A Guided Tour
It's time to take our tour. The table below
lists some interesting places to explore. This is
by no means a complete list, but it should prove to
be an interesting adventure. For each of the
directories listed below, do the following:
- cd into
- Use ls to
list the contents of the directory.
- If you see an interesting file,
use the file command to
determine its contents.
- For text files, use less to view them.
Interesting directories and their contents
The root directory where the file system
begins. In most cases the root directory only
This is where the Linux kernel and boot loader
files are kept. The kernel is a file called vmlinuz.
The /etc directory
contains the configuration files for the
system. All of the files in /etc should be text files. Points of
- The passwd file
contains the essential information for each
user. It is here that users are
- The fstab file
contains a table of devices that get mounted
when your system boots. This file defines
your disk drives.
- This file lists the network host names
and IP addresses that are intrinsically known
to the system.
- This directory contains the scripts
that start various system services typically
at boot time.
These two directories contain most of the
programs for the system. The /bin directory has the essential
programs that the system requires to operate,
while /usr/bin contains
applications for the system's users.
The sbin directories
contain programs for system administration,
mostly for use by the superuser.
The /usr directory
contains a variety of things that support
user applications. Some highlights:
- Support files for the X Windows system
- Dictionaries for the spelling checker.
Bet you didn't know that Linux had a
spelling checker. See look and ispell.
- Various documentation files in a
variety of formats.
- The man pages are kept here.
- Source code files. If you installed the
kernel source code package, you will find
the entire Linux kernel source code
/usr/local and its
subdirectories are used for the installation
of software and other files for use on the
local machine. What this really means is that
software that is not part of the official
distribution (which usually goes in /usr/bin) goes here.
When you find interesting programs to
install on your system, they should be
installed in one of the /usr/local directories. Most
often, the directory of choice is /usr/local/bin.
The /var directory
contains files that change as the system is
running. This includes:
- Directory that contains log files.
These are updated as the system runs. You
should view the files in this directory
from time to time, to monitor the health of
- This directory is used to hold files
that are queued for some process, such as
mail messages and print jobs. When a user's
mail first arrives on the local system
(assuming you have local mail), the
messages are first stored in /var/spool/mail
The shared libraries (similar to DLLs in
that other operating system) are kept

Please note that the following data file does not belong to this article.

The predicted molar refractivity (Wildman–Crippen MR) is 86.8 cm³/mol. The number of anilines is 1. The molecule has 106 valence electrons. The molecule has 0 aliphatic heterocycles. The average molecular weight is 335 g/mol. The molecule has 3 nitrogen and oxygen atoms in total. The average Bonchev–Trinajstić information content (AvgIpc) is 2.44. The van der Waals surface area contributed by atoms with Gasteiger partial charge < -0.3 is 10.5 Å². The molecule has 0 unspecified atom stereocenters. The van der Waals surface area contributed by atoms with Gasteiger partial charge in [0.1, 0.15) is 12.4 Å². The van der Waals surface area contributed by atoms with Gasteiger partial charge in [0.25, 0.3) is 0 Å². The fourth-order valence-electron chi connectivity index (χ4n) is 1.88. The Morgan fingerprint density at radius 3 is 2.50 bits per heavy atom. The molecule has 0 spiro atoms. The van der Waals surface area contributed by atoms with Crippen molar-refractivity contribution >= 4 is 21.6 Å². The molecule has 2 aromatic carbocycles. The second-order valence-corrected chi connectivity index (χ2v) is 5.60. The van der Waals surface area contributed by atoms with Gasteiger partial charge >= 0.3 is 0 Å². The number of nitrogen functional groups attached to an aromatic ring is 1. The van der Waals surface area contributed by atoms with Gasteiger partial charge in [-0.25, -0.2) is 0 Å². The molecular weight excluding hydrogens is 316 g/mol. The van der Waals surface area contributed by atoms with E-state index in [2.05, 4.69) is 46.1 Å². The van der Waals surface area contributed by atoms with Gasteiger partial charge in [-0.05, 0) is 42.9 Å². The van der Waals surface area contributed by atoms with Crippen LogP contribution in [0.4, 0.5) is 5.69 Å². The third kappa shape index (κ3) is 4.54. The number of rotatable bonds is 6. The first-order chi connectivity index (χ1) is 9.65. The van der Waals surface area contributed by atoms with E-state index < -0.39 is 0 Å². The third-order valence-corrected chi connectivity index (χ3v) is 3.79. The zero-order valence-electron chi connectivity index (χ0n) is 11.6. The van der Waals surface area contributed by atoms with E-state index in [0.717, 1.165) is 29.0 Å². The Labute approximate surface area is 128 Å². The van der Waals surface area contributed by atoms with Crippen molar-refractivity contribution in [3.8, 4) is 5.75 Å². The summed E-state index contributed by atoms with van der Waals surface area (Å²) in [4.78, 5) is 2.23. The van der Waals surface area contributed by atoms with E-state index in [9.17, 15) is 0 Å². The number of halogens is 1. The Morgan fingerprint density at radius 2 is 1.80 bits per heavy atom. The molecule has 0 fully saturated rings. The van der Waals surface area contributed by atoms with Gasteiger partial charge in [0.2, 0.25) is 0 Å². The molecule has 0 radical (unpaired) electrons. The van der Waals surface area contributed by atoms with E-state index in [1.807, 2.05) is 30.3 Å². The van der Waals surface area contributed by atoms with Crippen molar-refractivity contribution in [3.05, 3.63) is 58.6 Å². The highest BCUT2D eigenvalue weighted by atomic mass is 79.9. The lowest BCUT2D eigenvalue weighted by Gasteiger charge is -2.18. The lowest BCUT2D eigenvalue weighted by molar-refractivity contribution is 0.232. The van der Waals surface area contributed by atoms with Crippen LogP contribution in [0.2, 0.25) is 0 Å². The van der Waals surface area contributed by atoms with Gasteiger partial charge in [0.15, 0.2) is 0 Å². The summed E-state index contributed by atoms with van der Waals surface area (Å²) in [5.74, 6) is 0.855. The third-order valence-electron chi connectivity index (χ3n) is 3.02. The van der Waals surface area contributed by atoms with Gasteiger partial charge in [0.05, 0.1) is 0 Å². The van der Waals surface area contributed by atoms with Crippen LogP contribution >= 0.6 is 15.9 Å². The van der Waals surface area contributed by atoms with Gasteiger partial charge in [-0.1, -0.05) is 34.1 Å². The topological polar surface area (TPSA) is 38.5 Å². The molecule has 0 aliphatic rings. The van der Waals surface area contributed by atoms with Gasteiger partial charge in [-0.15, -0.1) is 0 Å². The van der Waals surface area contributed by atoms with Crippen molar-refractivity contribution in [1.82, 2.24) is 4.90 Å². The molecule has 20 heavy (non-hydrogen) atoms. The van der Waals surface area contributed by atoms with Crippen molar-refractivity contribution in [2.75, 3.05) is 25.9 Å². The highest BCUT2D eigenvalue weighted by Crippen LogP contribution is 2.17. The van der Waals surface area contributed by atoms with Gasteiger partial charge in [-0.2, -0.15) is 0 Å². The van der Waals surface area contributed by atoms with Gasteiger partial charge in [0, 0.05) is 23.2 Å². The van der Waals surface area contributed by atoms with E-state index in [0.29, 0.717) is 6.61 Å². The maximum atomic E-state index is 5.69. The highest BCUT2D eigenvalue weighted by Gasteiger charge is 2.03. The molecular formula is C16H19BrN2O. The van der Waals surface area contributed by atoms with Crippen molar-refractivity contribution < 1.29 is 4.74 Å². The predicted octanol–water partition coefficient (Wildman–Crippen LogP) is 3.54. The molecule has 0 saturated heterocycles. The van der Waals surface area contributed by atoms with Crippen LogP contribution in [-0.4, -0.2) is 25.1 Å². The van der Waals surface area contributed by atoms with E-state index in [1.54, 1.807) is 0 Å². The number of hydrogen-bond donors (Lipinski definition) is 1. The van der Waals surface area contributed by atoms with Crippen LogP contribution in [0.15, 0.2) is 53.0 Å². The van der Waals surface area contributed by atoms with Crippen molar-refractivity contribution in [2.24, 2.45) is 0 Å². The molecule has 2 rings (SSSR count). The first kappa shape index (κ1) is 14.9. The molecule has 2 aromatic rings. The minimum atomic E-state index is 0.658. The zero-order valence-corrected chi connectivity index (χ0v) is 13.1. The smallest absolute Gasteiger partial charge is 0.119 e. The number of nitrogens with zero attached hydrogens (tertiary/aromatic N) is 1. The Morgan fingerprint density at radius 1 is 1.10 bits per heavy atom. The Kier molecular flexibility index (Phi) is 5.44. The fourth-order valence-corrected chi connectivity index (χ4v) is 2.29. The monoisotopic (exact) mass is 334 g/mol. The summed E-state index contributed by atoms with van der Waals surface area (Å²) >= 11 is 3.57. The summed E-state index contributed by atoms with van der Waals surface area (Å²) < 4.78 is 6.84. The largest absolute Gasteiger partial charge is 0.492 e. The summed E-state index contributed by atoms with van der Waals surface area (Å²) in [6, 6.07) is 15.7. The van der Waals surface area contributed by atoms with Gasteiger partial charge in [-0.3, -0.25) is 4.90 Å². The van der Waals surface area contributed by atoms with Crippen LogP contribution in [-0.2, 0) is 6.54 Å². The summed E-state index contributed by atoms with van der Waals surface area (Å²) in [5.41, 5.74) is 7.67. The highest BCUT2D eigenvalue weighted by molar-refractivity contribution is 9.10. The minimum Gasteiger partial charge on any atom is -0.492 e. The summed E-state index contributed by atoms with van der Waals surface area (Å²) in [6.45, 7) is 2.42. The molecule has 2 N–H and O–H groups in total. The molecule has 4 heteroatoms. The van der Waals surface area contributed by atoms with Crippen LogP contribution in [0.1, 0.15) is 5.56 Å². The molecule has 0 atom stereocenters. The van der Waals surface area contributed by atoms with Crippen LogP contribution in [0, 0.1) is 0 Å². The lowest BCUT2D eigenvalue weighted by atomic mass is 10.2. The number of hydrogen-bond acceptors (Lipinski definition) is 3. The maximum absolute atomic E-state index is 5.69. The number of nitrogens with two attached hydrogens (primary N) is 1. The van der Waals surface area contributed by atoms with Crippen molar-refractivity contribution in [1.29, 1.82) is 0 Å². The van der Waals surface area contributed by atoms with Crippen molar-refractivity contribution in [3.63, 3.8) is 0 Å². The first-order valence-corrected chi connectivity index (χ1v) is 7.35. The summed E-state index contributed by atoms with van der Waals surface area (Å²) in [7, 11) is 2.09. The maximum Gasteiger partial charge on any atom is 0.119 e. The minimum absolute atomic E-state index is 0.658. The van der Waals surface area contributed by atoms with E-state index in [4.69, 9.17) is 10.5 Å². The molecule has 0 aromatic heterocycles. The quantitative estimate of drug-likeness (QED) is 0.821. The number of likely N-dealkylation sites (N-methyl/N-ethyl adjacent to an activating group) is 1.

/home is where users
keep their personal work. In general, this is
the only place users are allowed to write
files. This keeps things nice and clean
This is the superuser's home
/tmp is a directory
in which programs can write their temporary
The /dev directory
is a special directory, since it does not
really contain files in the usual sense.
Rather, it contains devices that are available
to the system. In Linux (like Unix), devices
are treated like files. You can read and
write devices as though they were files. For
example /dev/fd0 is the
first floppy disk drive, /dev/sda (/dev/hda on older systems) is the first IDE hard
drive. All the devices that the kernel
understands are represented here.
The /proc directory
is also special. This directory does not
contain files. In fact, this directory does
not really exist at all. It is entirely
virtual. The /proc
directory contains little peep holes into the
kernel itself. There are a group of numbered
entries in this directory that correspond to
all the processes running on the system. In
addition, there are a number of named entries
that permit access to the current
configuration of the system. Many of these
entries can be viewed. Try viewing /proc/cpuinfo. This entry will
tell you what the kernel thinks of your
Finally, we come to /media, a normal directory which is
used in a special way. The /media directory is used for
mount points. As we learned in the second lesson, the
different physical storage devices (like hard
disk drives) are attached to the file system
tree in various places. This process of
attaching a device to the tree is called
mounting. For a device to be
available, it must first be mounted.
When your system boots, it reads a list of
mounting instructions in the file /etc/fstab, which describes which
device is mounted at which mount point in the
directory tree. This takes care of the hard
drives, but you may also have devices that
are considered temporary, such as CD-ROMs and
floppy disks. Since these are removable, they
do not stay mounted all the time. The /media directory is used by the
automatic device mounting mechanisms found in
modern desktop oriented Linux distributions.
On systems that require manual mounting of
removable devices, the /mnt directory provides a
convenient place for mounting these temporary
devices. You will often
see the directories /mnt/floppy and /mnt/cdrom. To see what devices
and mount points are used, type mount.
William E. Shotts, Jr.
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Linux® is a registered trademark of Linus Torvalds.